In the past seven days, Rhode Island reported the most COVID-19 deaths as a percentage of its population in the country. For the past year, the state has had the fourth-highest COVID-19 death rate in the country, behind New York, New Jersey, and Massachusetts. Six percent of the population in Rhode Island has been fully vaccinated. 

For Providence College students, the routine of weekly testing remains the same. Over the past week, the number of positive test results at the PC testing center has significantly declined. On Feb. 18, Rhode Island reported a 1.72 percent COVID-19 positivity rate, with an average of 2.2 percent over the course of that week. Though eligibility for vaccinations is expanding across the state, the College continues to urge students to remain conscientious of social distancing guidelines, having students remain in their pods and encouraging them to only leave for essential purposes. There have been concerns regarding the continuation of large gatherings off campus, and if the positive numbers increase significantly again, there may be trouble ahead in Friartown. In the meantime, as vaccination efforts continue to progress, it is best for everyone to continue to do whatever they can to stop the spread of the virus.

Making a Worthwhile Investment: PC Provides Grants for COVID-19 Research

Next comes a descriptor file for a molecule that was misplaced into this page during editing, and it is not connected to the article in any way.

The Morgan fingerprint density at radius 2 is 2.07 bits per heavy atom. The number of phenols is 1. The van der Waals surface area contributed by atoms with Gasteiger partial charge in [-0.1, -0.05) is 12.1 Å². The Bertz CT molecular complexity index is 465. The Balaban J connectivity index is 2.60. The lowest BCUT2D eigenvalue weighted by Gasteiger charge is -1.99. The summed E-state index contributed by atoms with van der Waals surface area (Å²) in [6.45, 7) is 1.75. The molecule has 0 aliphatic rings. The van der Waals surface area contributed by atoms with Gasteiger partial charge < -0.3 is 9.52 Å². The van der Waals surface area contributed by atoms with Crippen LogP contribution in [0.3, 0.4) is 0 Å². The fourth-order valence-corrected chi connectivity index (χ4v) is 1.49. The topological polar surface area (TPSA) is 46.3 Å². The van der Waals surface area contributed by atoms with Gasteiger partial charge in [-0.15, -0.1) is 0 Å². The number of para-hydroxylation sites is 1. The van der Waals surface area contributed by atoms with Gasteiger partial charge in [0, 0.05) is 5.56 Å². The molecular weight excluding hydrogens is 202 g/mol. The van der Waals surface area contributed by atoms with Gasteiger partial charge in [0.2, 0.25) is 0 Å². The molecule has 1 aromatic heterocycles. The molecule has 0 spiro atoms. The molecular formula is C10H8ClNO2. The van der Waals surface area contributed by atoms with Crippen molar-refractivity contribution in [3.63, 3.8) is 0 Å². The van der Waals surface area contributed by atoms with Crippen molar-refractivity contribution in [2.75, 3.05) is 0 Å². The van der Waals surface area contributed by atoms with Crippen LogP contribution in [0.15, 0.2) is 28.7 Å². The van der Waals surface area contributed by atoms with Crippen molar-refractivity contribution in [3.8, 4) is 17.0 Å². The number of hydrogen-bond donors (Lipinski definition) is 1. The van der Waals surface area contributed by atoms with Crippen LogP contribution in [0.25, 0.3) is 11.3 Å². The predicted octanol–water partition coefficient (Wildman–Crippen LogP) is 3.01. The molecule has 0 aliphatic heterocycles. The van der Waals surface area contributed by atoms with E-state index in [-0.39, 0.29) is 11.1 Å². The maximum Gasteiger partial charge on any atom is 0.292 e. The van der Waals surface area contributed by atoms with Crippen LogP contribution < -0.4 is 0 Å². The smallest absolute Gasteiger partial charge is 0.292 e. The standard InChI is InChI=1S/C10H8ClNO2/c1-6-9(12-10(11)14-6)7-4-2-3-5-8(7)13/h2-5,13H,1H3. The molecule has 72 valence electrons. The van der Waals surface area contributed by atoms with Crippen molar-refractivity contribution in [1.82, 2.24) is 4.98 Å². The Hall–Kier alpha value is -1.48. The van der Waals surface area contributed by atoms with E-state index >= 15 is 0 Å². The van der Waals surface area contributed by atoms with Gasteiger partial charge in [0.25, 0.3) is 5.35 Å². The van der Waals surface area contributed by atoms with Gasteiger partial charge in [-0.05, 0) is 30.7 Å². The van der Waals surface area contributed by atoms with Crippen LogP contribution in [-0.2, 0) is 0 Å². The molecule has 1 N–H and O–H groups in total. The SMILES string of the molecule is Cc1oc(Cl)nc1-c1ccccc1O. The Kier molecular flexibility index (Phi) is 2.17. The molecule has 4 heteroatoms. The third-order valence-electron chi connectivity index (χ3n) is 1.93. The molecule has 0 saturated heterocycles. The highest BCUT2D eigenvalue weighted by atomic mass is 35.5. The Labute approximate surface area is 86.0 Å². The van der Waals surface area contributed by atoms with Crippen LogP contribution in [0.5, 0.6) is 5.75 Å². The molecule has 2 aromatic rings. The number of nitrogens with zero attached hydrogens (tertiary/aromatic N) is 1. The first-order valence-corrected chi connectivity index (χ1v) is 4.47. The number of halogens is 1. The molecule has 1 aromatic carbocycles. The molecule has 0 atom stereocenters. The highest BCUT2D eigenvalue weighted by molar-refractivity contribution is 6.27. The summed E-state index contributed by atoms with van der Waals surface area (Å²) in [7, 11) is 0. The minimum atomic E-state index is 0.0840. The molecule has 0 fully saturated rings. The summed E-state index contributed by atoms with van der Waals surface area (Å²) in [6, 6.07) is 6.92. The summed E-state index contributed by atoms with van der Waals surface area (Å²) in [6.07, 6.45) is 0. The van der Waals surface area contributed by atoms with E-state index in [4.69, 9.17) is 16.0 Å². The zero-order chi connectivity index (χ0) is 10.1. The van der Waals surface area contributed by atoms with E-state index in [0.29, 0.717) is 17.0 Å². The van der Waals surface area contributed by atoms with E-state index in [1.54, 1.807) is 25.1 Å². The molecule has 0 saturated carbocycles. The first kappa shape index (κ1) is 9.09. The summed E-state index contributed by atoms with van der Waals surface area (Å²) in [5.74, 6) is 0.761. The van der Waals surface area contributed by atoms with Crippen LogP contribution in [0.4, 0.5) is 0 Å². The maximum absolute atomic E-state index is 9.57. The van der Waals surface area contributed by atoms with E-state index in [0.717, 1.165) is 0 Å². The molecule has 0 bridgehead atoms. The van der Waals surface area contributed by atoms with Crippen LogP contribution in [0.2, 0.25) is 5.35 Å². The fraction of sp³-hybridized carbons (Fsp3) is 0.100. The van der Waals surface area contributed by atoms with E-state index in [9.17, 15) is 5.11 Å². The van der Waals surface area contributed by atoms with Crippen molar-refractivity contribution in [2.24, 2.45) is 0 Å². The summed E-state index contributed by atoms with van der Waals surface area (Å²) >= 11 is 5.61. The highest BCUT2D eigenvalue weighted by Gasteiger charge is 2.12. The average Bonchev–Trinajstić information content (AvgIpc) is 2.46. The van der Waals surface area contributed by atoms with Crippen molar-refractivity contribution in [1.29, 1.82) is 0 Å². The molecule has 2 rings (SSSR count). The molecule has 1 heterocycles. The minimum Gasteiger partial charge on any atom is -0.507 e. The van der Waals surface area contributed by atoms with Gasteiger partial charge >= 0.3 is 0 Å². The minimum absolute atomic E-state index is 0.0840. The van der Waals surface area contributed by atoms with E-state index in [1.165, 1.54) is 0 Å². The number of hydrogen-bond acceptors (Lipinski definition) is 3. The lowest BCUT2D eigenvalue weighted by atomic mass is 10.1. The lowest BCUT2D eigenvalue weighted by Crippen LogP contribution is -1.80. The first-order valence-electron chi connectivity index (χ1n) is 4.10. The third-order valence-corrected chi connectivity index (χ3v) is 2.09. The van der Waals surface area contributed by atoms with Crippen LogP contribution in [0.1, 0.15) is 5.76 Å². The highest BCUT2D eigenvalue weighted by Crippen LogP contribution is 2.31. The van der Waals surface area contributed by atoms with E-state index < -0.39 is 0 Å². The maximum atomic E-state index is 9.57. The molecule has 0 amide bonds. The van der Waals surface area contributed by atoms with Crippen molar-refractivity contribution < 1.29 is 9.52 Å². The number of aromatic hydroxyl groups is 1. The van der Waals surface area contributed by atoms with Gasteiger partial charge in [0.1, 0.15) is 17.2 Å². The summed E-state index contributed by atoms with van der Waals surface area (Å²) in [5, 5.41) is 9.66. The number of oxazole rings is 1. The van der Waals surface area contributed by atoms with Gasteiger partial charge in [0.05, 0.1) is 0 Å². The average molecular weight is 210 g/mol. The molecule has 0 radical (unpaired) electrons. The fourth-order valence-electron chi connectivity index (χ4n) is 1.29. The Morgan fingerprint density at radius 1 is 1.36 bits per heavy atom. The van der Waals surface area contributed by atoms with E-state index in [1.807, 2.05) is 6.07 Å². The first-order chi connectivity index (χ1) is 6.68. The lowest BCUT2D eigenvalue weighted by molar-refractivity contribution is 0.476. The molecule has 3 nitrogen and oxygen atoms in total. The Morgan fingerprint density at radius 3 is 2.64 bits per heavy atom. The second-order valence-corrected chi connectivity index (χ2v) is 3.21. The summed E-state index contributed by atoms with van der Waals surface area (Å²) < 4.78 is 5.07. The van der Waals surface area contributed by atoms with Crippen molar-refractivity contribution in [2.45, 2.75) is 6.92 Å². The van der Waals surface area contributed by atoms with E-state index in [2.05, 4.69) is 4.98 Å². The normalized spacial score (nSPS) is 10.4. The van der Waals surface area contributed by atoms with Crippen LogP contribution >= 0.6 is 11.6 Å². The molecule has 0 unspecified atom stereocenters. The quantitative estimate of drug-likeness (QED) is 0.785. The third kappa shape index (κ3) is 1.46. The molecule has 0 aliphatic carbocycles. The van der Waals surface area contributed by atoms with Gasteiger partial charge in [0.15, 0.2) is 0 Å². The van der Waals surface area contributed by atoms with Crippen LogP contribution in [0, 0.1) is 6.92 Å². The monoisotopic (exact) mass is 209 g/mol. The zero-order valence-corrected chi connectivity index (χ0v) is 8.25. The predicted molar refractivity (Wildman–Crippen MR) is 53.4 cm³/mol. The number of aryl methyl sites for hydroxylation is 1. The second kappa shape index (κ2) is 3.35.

by The Cowl Editor on February 25, 2021


Many Rhode Islanders are still serving on the front lines of COVID-19 testing and treatment.
Photo courtesy of

by Sydney Olinger ’23 and Kyle Burgess ’21

News Staff

Nearly a year after the first string of international lockdowns due to the COVID-19 pandemic, the race to find the most effective and obtainable vaccine for the novel coronavirus continues to heat up. Major pharmaceutical giants such as Pfizer, AstraZeneca, and Moderna have each developed their own respective vaccines and have seen their wares distributed across the United States and Europe. Although the finish line for herd immunity appears to be in sight, much work remains in helping to understand the medical, economic, and social consequences of this historic moment.